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Writing about the pre-Facebook generation

Posted by on November 13, 2012

Not many people in my family know that I am doing this project. I safely post this statement to the internet, knowing that that most of them don’t speak English. Writing about my great-grandmother’s life, and that of her daughters, apparently isn’t flattering for the pre-Facebook generation. While we revel in sharing every thought with world around us, instead, their lives were built around secrets, hidden emotions, and keeping dirty laundry safely locked away in a dark closet.

At first, I thought this was a characteristic of the culture in Southern Italy, however I’ve come to realise its a generational trait.

A few weeks ago, I decided I’d like to have a go at writing other peoples’ stories, and not just my family’s. So I rang up a friend, actually more of an acquaintance, who’s life had peaked my curiosity. She is in her late 70’s (possibly early 80’s), and was part of the team that restored Windsor Castle after the fire of 1992. In her youth, she was a set designer in London’s thriving theatre scene. As a child, she had first hand experience of the blitz in WWII, when her house was bombed.

When I called her up asking if I could write her story, she politely said, ‘Oh no, that is not for me. I am not interested.’ I was so surprised! Surely she should be flattered that someone had taken an interest in her life and wanted to write about it. There was no commercial purpose behind writing it (yet anyways), but she was still not interested.

Then when I asked if she wanted to go for coffee, as I was still curious about her life, and she hesitated (this reaction is precisely the reason why I have chosen to do my research incognito, but that’s another story). I had to reassure her I would not write about her, and that it was simply to have a friendly chat.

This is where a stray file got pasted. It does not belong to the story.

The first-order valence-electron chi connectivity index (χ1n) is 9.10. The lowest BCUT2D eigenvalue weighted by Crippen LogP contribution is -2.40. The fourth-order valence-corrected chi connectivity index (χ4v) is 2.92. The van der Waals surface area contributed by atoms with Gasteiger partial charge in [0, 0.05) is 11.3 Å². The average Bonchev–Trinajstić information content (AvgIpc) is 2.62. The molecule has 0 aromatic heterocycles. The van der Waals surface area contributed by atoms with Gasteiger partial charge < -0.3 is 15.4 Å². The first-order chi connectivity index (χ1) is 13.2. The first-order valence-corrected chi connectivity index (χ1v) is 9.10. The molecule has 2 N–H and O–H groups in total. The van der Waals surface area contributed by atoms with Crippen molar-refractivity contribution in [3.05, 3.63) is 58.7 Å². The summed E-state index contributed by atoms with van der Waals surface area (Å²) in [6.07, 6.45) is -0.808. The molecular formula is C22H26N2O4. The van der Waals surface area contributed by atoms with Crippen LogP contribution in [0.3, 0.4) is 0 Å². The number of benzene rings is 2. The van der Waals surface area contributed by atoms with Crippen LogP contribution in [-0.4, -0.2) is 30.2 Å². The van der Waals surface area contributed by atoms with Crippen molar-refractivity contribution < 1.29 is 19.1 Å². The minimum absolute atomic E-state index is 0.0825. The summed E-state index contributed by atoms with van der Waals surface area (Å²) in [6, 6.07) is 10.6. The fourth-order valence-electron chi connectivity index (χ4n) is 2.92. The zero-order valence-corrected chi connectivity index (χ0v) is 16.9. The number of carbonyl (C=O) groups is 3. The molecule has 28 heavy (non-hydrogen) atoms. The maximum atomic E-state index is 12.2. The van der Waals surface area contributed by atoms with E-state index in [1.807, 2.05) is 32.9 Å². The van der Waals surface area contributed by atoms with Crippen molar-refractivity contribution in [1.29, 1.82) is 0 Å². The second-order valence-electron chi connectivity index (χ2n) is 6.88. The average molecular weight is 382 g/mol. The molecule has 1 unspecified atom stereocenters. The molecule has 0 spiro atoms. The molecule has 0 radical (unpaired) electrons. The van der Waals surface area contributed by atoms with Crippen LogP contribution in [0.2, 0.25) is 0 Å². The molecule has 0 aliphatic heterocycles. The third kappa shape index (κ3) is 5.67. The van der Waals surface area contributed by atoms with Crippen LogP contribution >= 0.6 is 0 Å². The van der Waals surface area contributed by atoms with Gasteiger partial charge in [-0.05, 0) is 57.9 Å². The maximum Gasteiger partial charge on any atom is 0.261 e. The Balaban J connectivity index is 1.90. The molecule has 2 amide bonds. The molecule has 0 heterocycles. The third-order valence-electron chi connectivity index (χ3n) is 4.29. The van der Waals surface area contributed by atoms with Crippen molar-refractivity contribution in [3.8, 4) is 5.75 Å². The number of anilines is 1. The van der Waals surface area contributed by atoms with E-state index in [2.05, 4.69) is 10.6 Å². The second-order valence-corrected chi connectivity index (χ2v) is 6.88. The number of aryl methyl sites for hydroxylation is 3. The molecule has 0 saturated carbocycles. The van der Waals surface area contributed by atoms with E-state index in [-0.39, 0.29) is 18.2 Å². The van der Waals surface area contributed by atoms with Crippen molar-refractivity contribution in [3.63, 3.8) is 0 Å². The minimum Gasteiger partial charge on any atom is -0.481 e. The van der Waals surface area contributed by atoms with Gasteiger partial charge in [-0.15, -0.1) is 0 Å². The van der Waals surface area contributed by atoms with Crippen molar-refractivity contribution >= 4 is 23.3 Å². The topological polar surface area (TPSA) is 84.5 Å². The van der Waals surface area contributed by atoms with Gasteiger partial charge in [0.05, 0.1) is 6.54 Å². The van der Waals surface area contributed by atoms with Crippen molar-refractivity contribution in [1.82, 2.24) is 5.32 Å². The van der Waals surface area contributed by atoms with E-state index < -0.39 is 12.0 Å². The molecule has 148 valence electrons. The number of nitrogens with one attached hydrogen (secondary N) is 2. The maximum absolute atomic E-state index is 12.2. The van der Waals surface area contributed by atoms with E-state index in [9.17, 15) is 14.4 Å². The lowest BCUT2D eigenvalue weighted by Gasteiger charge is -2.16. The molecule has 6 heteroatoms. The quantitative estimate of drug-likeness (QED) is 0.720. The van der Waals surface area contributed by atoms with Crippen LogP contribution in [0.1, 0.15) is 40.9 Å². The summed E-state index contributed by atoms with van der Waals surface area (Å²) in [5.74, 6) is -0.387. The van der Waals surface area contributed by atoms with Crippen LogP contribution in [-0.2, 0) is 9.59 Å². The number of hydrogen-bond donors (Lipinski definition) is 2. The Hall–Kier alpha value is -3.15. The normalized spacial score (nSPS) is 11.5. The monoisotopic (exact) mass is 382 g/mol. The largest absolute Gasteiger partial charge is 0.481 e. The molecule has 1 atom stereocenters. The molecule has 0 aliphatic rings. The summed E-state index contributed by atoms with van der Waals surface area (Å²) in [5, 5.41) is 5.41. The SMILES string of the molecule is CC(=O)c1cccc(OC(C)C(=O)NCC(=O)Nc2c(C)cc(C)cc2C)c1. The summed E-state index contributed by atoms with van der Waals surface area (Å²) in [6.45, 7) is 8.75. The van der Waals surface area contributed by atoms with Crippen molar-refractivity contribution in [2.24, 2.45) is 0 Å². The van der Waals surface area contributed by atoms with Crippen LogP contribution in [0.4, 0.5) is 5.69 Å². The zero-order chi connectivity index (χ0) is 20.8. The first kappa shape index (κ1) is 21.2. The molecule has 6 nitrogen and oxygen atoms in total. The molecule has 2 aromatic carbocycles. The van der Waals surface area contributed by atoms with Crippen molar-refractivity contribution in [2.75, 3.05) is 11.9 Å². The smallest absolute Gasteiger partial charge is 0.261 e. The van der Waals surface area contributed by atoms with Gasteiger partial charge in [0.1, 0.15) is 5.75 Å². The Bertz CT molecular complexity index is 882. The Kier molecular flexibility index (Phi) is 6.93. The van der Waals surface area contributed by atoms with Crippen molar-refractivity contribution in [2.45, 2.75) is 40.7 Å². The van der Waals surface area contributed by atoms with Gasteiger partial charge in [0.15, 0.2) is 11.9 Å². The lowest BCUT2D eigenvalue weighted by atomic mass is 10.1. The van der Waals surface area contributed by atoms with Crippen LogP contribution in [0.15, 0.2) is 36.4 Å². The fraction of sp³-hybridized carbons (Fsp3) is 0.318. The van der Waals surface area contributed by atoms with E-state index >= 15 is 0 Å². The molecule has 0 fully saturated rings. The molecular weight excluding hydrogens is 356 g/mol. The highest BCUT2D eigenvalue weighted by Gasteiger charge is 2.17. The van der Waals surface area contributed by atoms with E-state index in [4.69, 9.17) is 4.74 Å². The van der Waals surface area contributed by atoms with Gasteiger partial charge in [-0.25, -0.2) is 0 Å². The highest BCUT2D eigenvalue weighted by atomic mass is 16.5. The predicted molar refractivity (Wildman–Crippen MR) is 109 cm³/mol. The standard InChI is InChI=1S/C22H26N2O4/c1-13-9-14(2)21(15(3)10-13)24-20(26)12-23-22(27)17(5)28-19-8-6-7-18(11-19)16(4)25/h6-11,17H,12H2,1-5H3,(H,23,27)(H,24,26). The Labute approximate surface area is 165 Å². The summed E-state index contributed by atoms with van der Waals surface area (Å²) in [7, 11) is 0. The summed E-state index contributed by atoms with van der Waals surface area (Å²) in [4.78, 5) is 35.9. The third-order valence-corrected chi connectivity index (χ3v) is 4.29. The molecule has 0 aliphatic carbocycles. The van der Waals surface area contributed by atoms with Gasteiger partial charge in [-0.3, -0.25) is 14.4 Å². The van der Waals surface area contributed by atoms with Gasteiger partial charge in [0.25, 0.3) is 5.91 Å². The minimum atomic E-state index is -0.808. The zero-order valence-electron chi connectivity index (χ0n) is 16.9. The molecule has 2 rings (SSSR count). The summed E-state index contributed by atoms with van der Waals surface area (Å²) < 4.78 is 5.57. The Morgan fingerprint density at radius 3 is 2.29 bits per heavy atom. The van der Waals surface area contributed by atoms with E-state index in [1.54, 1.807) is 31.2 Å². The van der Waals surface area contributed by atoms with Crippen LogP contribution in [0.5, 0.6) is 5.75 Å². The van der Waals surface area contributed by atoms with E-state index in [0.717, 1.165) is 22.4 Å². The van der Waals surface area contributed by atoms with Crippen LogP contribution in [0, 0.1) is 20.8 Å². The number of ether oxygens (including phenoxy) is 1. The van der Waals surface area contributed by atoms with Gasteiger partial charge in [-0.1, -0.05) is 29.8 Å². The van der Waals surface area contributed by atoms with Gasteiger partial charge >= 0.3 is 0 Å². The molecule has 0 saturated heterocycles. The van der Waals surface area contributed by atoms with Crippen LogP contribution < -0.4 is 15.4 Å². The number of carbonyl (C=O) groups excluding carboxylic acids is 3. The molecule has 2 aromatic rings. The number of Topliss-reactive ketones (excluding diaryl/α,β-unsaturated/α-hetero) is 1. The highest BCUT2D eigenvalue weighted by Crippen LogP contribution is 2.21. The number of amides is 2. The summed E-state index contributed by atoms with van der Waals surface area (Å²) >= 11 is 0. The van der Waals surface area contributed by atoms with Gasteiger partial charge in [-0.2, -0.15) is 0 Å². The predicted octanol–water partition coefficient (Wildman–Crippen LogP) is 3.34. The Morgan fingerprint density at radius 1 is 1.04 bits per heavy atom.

I guess the previous generation does not have our narcissistic need to share every thought, feeling, and desire with others, or the internet. Its not about geography, or culture.  They are simply not yearning to tell thier story –  even though exponentially more interesting than the  biography of some 20 year old celebrity.

While I was a bit disappointed, I found it dignified and refreshing.



One Response to Writing about the pre-Facebook generation

  1. Tracey Messenger

    Patrizia, I think you have hit the nail on the head when you say that the lives of previous generations were marked by ‘secrets, hidden emotions and keeping dirty laundry safely locked away in a dark closet’. I have also found this to be the case and am really not sure how my late grandmother would feel about me including some elements of her life in my book. It is easy to forget that ‘respectabillity’ and avoiding any taint of scandal or shame were so important to previous generations. Thanks for your post.

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